Going on vacation entails lots of planning: packing luggage, buying plane tickets, making hotel reservations, and confirming rental vehicles. But one thing many people forget to do is plan for the worst. Traveling, especially in foreign destinations, means you’ll likely be at greater risk than usual for illness, injury, and even death. I know, I know, I’m such a downer!
In light of this reality, you must have a legally sound and updated estate plan in place before taking your next trip. If not, your loved ones can face a legal nightmare if something should happen to you while you’re away. The following are 4 critical estate planning tasks to take care of before departing.
1. Make sure your beneficiary designations are up-to-date
Some of your most valuable assets, like life insurance policies and retirement accounts, do not transfer via a will or trust. Instead, they have beneficiary designations that allow you to name the person (or persons) you’d like to inherit the asset upon your death. It’s vital you name a primary beneficiary and at least one alternate beneficiary in case the primary dies before you. Moreover, these designations must be regularly reviewed and updated, especially following major life events like marriage, divorce, and having children. The key? YOU CANNOT NAME A MINOR CHILD! Even as a backup. No really. You must have a trust as a backup to receive the payout on behalf of your minor children.
2. Create power of attorney documents
Outside of death, unforeseen illness and injury can leave you incapacitated and unable to make critical decisions about your own well-being. Given this, you must grant someone the legal authority to make those decisions on your behalf through power of attorney. You need two such documents: medical power of attorney and financial durable power of attorney. Medical power of attorney (included in Advance Directives) gives the person of your choice the authority to make your healthcare decisions for you, while durable financial power of attorney gives someone the authority to manage your finances. As with beneficiary designations, these decision makers can change over time, so before you leave for vacation, be sure both documents are up to date.
3. Name guardians for your minor children
If you’re the parent of minor children, your most important planning task is to legally document guardians to care for your kids in the event of your death or incapacity. These are the people whom you trust to care for your children—and potentially raise them to adulthood—if something should happen to you. Given the monumental importance of this decision, I’ve created a comprehensive system called the Guardian Guide™ that covers this entire process and includes the legal documents naming these guardians as well as your family first response plan.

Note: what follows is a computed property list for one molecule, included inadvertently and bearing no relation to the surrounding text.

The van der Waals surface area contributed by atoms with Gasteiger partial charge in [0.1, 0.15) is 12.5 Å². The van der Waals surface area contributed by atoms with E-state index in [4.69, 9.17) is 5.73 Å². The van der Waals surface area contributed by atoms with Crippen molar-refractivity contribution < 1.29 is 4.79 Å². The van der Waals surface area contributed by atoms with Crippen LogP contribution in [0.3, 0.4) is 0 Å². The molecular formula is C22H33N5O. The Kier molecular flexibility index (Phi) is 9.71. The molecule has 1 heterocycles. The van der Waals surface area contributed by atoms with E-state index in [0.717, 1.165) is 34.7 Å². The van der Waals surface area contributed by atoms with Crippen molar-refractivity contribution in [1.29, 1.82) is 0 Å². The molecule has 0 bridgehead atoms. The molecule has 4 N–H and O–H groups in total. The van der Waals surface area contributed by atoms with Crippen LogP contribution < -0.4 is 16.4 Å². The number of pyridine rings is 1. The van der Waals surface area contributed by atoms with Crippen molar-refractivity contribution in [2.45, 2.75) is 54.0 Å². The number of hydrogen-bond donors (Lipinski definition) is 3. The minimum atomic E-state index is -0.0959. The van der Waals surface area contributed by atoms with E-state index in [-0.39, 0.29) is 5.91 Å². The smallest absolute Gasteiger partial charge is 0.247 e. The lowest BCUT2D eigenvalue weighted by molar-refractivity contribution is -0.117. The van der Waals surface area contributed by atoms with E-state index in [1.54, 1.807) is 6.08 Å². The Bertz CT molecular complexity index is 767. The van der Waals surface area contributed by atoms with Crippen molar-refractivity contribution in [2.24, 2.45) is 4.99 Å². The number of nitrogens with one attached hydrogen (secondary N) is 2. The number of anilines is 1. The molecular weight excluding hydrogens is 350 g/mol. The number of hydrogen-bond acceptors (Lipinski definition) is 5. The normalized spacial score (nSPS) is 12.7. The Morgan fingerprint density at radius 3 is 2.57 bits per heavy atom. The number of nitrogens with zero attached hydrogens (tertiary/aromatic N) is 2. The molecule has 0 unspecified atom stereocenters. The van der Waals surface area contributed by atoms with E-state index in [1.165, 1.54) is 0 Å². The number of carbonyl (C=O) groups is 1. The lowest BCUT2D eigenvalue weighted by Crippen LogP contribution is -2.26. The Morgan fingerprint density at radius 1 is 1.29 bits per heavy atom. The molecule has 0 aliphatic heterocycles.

4. Organize your digital assets
If you’re like most people, you probably have dozens of digital accounts like email, social media, cloud storage, and cryptocurrency. If these assets aren’t properly inventoried and accounted for, they’ll likely be lost forever if something happens to you. At minimum, you should write down the location and passwords for each account, and ensure someone you trust knows what to do with these digital assets in the event of your death or incapacity. To make this process easier, consider using a service that stores and organizes your passwords.
Complete your vacation planning now
If you have a vacation planned, be sure to add these 4 items to your to-do list before leaving. And if you need help completing any of these tasks—or would simply like me to double check the plan you have in place—send me a message at email@example.com.
I recommend you complete these tasks at least 8 weeks before you depart. However, if your trip is sooner than that, call and let me know you need a rush Family Wealth Planning Session, and I’ll do my best to fit you in as soon as possible.
What is a Personal Family Lawyer®? A lawyer who develops trusting relationships with families for life. That’s why Breiner Law Firm offers a Family Wealth Planning Session where I can review your family wealth needs and help identify the best strategies for you and your family. I don’t just draft documents; I ensure you make informed and empowered decisions about life and death, for yourself and the people you love. While preparing for your Session, you will get more financially organized than you’ve ever been before, and make all the best choices for the people you love. You can mention this article to find out how to get this $750 session at no charge. You can begin by scheduling a time for us to sit down and talk because this planning is so important.